Controlled inputs and composite types

- 1 answer

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It is easy to create a form with controlled inputs when all the model fields are scalar and mapped 1:1 to the inputs.

But what if the field is composite? For certainty let's say that the model has a coordinates property that looks like this:

{
    ...
    coordinates: {
        x: 10,
        y: 20,
        projection: 1234
    }
}

And let's say in the form there is a single text input that is used to manage this field.

So, I can easily initialise the input with serialised point as (x, y) (projection cannot be modified).

But as the controlled inputs mutate the model on every change - there arises the problem: what if the input does not contain a valid serialised point? Like foobar.

This string cannot be deserialised back to the x-y-projection and it's not clear where to store this intermediate invalid result, since the controlled element triggers the model change and re-rendering.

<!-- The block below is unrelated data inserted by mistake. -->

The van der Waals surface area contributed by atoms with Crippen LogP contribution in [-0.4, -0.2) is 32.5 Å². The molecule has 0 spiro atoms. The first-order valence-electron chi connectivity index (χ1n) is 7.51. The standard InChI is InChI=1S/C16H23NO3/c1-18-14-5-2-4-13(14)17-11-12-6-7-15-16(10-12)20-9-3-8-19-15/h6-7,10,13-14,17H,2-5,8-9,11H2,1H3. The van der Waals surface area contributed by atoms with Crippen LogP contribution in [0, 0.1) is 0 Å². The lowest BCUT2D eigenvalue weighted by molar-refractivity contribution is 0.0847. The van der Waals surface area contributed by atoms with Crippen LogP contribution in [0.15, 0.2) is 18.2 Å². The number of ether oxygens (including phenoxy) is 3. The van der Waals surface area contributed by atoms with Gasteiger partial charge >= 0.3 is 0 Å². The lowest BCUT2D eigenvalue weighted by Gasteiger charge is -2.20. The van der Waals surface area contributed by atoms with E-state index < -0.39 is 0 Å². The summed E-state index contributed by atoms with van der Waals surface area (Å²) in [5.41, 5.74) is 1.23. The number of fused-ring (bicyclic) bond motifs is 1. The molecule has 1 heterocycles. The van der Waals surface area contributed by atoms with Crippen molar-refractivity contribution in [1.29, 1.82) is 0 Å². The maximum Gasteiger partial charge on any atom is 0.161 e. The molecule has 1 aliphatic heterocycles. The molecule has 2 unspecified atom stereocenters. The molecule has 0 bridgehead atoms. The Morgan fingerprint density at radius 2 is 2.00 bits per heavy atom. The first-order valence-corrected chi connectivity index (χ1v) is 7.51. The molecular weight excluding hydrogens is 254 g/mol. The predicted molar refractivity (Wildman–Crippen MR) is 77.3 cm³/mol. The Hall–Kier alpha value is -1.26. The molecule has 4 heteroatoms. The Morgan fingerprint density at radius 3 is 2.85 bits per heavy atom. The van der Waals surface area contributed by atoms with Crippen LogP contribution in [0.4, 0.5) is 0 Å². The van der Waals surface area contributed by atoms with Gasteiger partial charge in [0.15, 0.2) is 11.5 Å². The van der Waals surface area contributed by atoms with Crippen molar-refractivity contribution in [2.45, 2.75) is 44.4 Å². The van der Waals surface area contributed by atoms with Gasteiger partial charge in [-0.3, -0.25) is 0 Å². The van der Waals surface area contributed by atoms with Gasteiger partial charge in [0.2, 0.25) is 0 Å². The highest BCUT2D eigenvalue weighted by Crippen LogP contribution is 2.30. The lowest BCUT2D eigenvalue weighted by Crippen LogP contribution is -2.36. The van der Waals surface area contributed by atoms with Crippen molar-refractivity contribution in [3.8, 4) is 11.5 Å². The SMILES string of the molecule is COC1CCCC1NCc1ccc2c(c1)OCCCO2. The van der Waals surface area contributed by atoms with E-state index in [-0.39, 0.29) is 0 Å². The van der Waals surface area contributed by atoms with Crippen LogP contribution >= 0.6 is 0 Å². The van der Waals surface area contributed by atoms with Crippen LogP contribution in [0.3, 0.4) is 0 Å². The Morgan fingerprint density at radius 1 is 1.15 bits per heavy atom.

So my question - how to represent the data in this case and how it is usually resolved in your apps?

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Answer

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You use state. The input component should only message its parent about a change in value once it has a valid value. You can set the child components state, to track the changing invalid values, then message the parent once you are done. It might look something like this. (here is a working codepen, note how the label doesn't change if you type letters into the input)

class PointInput extends React.Component {
  constructor(props, ...args) {
    super(props, ...args);
    this.state = { x: props.x, y: props.y};
  }
  update = (newValue) => {
    newValue = Object.assign({}, this.state, newValue);
    this.setState(newValue);
    if (Number.isNaN(+newValue.x) || Number.isNaN(+newValue.y)) return;
    this.props.onChange(newValue);
  }
  render() {
    return (
      <div>
        {'X: '}<input value={this.state.x} onChange={(e) => this.update({x: e.target.value})} />
        {'Y: '}<input value={this.state.y} onChange={(e) => this.update({y: e.target.value})} />
      </div>
    );
  }
}
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source: stackoverflow.com
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